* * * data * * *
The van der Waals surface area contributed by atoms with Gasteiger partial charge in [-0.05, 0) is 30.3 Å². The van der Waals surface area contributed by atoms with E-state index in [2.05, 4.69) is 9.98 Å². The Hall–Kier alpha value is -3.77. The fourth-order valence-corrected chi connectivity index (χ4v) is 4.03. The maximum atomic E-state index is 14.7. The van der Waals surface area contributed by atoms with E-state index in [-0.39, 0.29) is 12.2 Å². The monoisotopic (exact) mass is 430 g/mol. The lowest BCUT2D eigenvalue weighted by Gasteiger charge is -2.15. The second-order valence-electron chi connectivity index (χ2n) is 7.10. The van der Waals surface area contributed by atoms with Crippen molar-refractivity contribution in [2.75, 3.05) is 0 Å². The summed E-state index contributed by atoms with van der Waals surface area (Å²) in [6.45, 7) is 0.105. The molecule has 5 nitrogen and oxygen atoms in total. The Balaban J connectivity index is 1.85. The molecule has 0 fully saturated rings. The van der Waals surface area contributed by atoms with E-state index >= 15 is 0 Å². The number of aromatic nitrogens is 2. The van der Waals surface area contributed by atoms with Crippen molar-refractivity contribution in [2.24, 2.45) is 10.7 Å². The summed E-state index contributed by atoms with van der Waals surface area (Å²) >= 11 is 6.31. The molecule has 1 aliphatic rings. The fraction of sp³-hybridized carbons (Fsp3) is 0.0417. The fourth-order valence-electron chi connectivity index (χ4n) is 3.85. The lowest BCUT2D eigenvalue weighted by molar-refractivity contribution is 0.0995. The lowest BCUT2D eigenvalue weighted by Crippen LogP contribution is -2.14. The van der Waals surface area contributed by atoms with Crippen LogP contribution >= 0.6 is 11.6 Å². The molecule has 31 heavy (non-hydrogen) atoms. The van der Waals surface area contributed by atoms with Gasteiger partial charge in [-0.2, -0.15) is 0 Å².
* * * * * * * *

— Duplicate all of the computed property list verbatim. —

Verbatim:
The van der Waals surface area contributed by atoms with Gasteiger partial charge in [-0.05, 0) is 30.3 Å². The van der Waals surface area contributed by atoms with E-state index in [2.05, 4.69) is 9.98 Å². The Hall–Kier alpha value is -3.77. The fourth-order valence-corrected chi connectivity index (χ4v) is 4.03. The maximum atomic E-state index is 14.7. The van der Waals surface area contributed by atoms with E-state index in [-0.39, 0.29) is 12.2 Å². The monoisotopic (exact) mass is 430 g/mol. The lowest BCUT2D eigenvalue weighted by Gasteiger charge is -2.15. The second-order valence-electron chi connectivity index (χ2n) is 7.10. The van der Waals surface area contributed by atoms with Crippen molar-refractivity contribution in [2.75, 3.05) is 0 Å². The summed E-state index contributed by atoms with van der Waals surface area (Å²) in [6.45, 7) is 0.105. The molecule has 5 nitrogen and oxygen atoms in total. The Balaban J connectivity index is 1.85. The molecule has 0 fully saturated rings. The van der Waals surface area contributed by atoms with E-state index >= 15 is 0 Å². The number of aromatic nitrogens is 2. The van der Waals surface area contributed by atoms with Crippen molar-refractivity contribution in [2.24, 2.45) is 10.7 Å². The summed E-state index contributed by atoms with van der Waals surface area (Å²) >= 11 is 6.31. The molecule has 1 aliphatic rings. The fraction of sp³-hybridized carbons (Fsp3) is 0.0417. The fourth-order valence-electron chi connectivity index (χ4n) is 3.85. The lowest BCUT2D eigenvalue weighted by molar-refractivity contribution is 0.0995. The lowest BCUT2D eigenvalue weighted by Crippen LogP contribution is -2.14. The van der Waals surface area contributed by atoms with Crippen LogP contribution >= 0.6 is 11.6 Å². The molecule has 31 heavy (non-hydrogen) atoms. The van der Waals surface area contributed by atoms with Gasteiger partial charge in [-0.2, -0.15) is 0 Å².